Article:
If you have been diagnosed with tubal infertility, your treatment choices will depend on your age and the location and severity of your tubal problem.

Treatment options
To find out more about your treatment options, first click on your age group:

34 or younger

35 or older

The decision about whether to have surgery or try in vitro fertilization for tubal infertility takes into account your personal feelings and the medical facts.

Choosing treatment for a fallopian tube problem
Type of infertility treatment for a fallopian tube problem Reasons to choose Reasons to not choose

Fallopian tube surgery

  • If a tubal repair is successful, you won't need further infertility treatment to become pregnant.
  • If you have a hydrosalpinx, tubal surgery improves your chances of pregnancy.
  • Surgery is usually done through a small incision; recovery is not difficult or prolonged.
  • Multiple birth risk is minimal when you naturally conceive after tubal surgery.

Are there other reasons you might want to have tubal surgery?

  • Your chances of pregnancy after surgery may not be good, depending on the type of tubal damage you have.
  • Tubal (ectopic) pregnancy risk is high (7% to 9%) following tubal surgery.1 (The average for all pregnancies is about 2%.3)
  • Surgery involves the usual risks of general anesthesia.
  • When you are in your late 30s, because of your aging egg supply, conceiving a healthy pregnancy becomes more difficult. Trying tubal surgery and natural conception may use up precious time if you might want to try in vitro fertilization later.
  • Health insurance often does not cover fallopian tube surgery for infertility.

Are there other reasons you might not want to have tubal surgery?

 

In vitro fertilization (IVF)

  • If you have severe tubal damage or disease, experts recommend IVF instead of tubal surgery.4
  • IVF is your only remaining treatment option if you haven't conceived for many months after tubal surgery or if you are not willing to have surgery.
  • If you are 35 or older, you are more likely to become pregnant using IVF than with tubal surgery.4

Are there other reasons you might want to try in vitro fertilization?

  • Your chances of successful pregnancy with IVF may not be good, depending on how viable your eggs are (donor eggs can improve your chances of success, if necessary).
  • IVF doesn't repair an infertility problem. You will need to undergo an IVF cycle for each pregnancy attempt.
  • Daily hormone injections and testing, egg retrieval, and embryo transfer are emotionally and physically demanding.
  • There is a small risk of ovarian hyperstimulation syndrome during superovulation with hormone injections.
  • IVF increases the likelihood of becoming pregnant with twins or more. Multiple pregnancies are high-risk.
  • The average cost of one IVF cycle is $10,000 to $15,000 in the United States. Health insurance often does not cover these expenses.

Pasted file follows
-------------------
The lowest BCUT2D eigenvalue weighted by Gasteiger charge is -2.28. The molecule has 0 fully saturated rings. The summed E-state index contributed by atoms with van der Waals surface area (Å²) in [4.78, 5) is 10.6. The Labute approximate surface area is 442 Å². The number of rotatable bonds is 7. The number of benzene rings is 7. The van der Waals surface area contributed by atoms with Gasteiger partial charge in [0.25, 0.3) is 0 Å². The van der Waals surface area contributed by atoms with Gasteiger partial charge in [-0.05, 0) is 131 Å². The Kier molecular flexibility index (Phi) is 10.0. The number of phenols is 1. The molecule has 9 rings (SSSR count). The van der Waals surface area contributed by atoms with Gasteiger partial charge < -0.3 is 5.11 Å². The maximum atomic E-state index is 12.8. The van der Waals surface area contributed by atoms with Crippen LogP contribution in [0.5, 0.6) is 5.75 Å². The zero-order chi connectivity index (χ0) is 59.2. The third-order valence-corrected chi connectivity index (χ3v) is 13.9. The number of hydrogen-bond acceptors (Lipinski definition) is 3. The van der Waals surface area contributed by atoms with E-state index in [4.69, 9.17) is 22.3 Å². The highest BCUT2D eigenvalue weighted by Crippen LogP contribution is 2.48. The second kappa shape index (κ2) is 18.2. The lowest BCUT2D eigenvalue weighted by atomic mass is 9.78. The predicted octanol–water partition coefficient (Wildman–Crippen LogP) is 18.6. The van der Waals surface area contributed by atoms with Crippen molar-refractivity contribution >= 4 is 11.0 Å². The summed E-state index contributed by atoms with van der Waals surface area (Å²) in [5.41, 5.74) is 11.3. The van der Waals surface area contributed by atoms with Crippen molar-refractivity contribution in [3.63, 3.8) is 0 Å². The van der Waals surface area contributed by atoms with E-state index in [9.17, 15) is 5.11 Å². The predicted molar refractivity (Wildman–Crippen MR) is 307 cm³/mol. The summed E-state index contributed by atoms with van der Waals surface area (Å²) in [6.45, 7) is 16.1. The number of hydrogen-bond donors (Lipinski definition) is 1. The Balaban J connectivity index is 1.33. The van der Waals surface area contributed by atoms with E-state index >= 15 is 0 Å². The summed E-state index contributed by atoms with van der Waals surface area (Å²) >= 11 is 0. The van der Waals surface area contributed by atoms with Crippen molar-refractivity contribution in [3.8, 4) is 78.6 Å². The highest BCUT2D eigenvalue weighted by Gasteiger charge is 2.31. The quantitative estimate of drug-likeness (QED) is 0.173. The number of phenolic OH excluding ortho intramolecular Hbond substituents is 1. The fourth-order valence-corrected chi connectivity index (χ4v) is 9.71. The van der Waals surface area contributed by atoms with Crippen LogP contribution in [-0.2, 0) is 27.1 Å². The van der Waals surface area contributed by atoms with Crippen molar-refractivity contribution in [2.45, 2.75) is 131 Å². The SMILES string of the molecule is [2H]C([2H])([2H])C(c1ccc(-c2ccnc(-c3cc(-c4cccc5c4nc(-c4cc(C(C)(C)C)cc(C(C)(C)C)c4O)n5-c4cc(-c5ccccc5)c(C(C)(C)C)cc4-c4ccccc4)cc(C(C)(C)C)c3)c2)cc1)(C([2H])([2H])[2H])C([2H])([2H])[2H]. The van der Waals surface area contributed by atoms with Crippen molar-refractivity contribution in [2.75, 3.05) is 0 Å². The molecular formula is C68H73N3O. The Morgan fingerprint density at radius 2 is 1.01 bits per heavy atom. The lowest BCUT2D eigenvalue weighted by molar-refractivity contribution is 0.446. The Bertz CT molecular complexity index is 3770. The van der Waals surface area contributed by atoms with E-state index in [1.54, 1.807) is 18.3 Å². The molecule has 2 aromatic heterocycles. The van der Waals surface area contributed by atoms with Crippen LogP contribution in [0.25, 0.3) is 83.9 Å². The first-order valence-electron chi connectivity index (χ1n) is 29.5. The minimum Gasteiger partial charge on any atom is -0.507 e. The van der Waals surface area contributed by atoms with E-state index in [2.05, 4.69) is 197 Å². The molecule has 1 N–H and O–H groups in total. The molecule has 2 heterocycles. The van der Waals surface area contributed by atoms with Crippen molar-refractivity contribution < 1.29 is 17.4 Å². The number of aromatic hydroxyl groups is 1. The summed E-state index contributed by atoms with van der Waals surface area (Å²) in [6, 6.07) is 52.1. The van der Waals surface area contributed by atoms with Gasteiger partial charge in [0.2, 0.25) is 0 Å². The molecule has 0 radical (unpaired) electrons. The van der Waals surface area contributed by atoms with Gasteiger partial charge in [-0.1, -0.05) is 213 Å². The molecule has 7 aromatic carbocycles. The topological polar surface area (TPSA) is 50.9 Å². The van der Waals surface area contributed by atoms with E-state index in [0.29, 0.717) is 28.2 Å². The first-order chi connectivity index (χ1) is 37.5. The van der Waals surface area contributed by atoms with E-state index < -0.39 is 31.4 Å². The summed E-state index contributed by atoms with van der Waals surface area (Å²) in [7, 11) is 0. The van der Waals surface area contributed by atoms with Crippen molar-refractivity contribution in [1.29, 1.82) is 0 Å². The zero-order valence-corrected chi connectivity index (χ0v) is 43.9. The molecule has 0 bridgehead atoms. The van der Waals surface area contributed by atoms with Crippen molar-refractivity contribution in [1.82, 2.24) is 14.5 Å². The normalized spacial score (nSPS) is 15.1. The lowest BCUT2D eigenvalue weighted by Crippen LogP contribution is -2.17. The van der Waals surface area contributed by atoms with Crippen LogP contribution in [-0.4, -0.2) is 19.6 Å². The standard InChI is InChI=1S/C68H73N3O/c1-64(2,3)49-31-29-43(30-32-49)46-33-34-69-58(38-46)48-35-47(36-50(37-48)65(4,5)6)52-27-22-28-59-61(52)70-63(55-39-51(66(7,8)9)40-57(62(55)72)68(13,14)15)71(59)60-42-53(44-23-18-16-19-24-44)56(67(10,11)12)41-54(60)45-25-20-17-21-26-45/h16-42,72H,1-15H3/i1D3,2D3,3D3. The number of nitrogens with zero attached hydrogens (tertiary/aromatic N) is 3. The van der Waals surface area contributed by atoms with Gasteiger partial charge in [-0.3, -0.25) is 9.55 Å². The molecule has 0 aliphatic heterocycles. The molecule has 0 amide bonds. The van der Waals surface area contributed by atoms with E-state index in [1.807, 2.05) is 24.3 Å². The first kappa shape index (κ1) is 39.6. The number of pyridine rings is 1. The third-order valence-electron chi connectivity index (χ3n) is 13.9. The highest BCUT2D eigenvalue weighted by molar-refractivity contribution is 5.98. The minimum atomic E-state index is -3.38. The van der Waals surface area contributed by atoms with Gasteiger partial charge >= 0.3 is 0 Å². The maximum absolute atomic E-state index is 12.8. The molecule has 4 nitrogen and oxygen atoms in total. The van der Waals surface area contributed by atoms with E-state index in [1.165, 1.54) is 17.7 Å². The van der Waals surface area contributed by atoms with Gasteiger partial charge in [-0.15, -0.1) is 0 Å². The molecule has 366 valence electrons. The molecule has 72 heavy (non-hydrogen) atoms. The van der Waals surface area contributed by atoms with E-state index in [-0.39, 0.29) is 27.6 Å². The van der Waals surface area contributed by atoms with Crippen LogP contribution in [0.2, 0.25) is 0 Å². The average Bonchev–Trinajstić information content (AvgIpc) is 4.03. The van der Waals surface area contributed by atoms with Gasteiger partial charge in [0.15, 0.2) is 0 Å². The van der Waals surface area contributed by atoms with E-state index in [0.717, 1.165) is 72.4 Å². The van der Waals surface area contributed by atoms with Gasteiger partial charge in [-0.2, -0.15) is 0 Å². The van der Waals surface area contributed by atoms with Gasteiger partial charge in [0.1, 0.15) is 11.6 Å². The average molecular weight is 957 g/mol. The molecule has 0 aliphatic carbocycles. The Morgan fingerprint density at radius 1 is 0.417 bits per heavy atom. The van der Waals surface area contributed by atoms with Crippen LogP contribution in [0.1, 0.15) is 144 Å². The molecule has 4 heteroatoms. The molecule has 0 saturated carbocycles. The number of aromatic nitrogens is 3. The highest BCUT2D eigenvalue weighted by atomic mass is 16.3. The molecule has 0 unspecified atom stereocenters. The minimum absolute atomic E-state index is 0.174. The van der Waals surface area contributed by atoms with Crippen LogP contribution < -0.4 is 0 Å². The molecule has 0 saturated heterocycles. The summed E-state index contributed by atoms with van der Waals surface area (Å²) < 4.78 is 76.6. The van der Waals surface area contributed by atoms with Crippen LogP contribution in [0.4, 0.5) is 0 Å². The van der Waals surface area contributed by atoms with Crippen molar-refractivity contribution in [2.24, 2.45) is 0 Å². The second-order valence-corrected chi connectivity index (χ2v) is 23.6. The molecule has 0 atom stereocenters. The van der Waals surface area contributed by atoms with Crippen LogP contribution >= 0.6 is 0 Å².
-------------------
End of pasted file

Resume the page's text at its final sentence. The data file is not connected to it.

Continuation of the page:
Are there other reasons you might not want to try in vitro fertilization?

 

These personal stories may help you make your decision.

Use this worksheet to help you make your decision. After completing it, you should have a better idea of how you feel about tubal surgery and in vitro fertilization. Discuss the worksheet with your doctor.

Circle the answer that best applies to you.

I have the financial resources or health insurance coverage to have tubal surgery or in vitro fertilization. Yes No Unsure
I don't have much fertile time left, so I have to choose a treatment and get started with it soon. Yes No Unsure
I am comfortable with trying to conceive for 6 months to a year or more to see whether tubal surgery works. Yes No Unsure
I plan to have only one child. Yes No Unsure
I am comfortable with the idea of having laparoscopic surgery. Yes No Unsure
I am a good candidate for a successful tubal surgery. Yes No Unsure
I am willing to accept the risks of having a multiple pregnancy after in vitro fertilization. Yes No Unsure
I want to try treatment in a stepwise fashion: first surgery, then in vitro as a last resort. Yes No Unsure
I am willing to use donor eggs. Yes No Unsure
I would rather not try treatment; I prefer adoption. Yes No Unsure

Use the following space to list any other important concerns you have about this decision.

 

 

 

 

 

What is your overall impression?

Your answers in the above worksheet are meant to give you a general idea of where you stand on this decision. You may have one overriding reason to have or not have fallopian tube surgery or in vitro fertilization.

Check the box below that represents your overall impression about your decision.

Leaning toward fallopian tube surgery

 

Leaning toward in vitro fertilization

         

Citations

  1. Al-Inany H (2005). Female infertility, search date April 2004. Online version of BMJ Clinical Evidence. Also available online: http://www.clinicalevidence.com.

  2. Speroff L, Fritz MA (2005). Assisted reproductive technologies. In Clinical Gynecologic Endocrinology and Infertility, 7th ed., pp. 1216–1274. Philadelphia: Lippincott Williams and Wilkins.

  3. American College of Obstetricians and Gynecologists (2008). Medical management of ectopic pregnancy. ACOG Practice Bulletin No. 94. Obstetrics and Gynecology, 111(6): 1479–1485.

  4. Levens ED (2006). Infertility. In DC Dale, DD Federman, eds., ACP Medicine, section 16, chap. 7. New York: WebMD.

Author Bets Davis, MFA
Author Sandy Jocoy, RN
Editor Kathleen M. Ariss, MS
Associate Editor Pat Truman, MATC
Primary Medical Reviewer Sarah Marshall, MD - Family Medicine
Specialist Medical Reviewer Kirtly Jones, MD - Obstetrics and Gynecology
Last Updated March 21, 2008

WebMD Medical Reference from Healthwise

Last Updated: March 21, 2008
This information is not intended to replace the advice of a doctor. Healthwise disclaims any liability for the decisions you make based on this information.